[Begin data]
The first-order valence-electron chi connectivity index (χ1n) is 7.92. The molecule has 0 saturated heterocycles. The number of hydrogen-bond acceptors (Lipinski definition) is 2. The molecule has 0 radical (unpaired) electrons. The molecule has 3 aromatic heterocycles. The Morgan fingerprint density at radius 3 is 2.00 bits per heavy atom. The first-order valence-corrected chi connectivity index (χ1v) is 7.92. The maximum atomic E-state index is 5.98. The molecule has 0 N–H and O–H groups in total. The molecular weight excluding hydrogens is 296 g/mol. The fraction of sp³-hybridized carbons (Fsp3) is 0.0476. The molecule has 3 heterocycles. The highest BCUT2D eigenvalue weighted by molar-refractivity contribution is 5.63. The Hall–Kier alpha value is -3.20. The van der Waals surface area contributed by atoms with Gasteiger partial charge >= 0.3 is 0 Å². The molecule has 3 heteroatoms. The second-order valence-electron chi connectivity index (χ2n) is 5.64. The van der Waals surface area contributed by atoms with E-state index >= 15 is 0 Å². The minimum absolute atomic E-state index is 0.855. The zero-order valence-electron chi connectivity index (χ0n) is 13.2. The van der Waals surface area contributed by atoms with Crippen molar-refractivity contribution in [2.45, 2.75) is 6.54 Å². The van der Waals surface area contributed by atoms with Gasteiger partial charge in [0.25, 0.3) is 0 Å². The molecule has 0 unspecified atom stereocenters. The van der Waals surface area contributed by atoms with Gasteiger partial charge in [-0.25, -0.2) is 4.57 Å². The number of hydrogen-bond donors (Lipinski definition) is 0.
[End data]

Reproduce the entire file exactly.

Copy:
The first-order valence-electron chi connectivity index (χ1n) is 7.92. The molecule has 0 saturated heterocycles. The number of hydrogen-bond acceptors (Lipinski definition) is 2. The molecule has 0 radical (unpaired) electrons. The molecule has 3 aromatic heterocycles. The Morgan fingerprint density at radius 3 is 2.00 bits per heavy atom. The first-order valence-corrected chi connectivity index (χ1v) is 7.92. The maximum atomic E-state index is 5.98. The molecule has 0 N–H and O–H groups in total. The molecular weight excluding hydrogens is 296 g/mol. The fraction of sp³-hybridized carbons (Fsp3) is 0.0476. The molecule has 3 heterocycles. The highest BCUT2D eigenvalue weighted by molar-refractivity contribution is 5.63. The Hall–Kier alpha value is -3.20. The van der Waals surface area contributed by atoms with Gasteiger partial charge >= 0.3 is 0 Å². The molecule has 3 heteroatoms. The second-order valence-electron chi connectivity index (χ2n) is 5.64. The van der Waals surface area contributed by atoms with E-state index >= 15 is 0 Å². The minimum absolute atomic E-state index is 0.855. The zero-order valence-electron chi connectivity index (χ0n) is 13.2. The van der Waals surface area contributed by atoms with Crippen molar-refractivity contribution in [2.45, 2.75) is 6.54 Å². The van der Waals surface area contributed by atoms with Gasteiger partial charge in [0.25, 0.3) is 0 Å². The molecule has 0 unspecified atom stereocenters. The van der Waals surface area contributed by atoms with Gasteiger partial charge in [-0.25, -0.2) is 4.57 Å². The number of hydrogen-bond donors (Lipinski definition) is 0.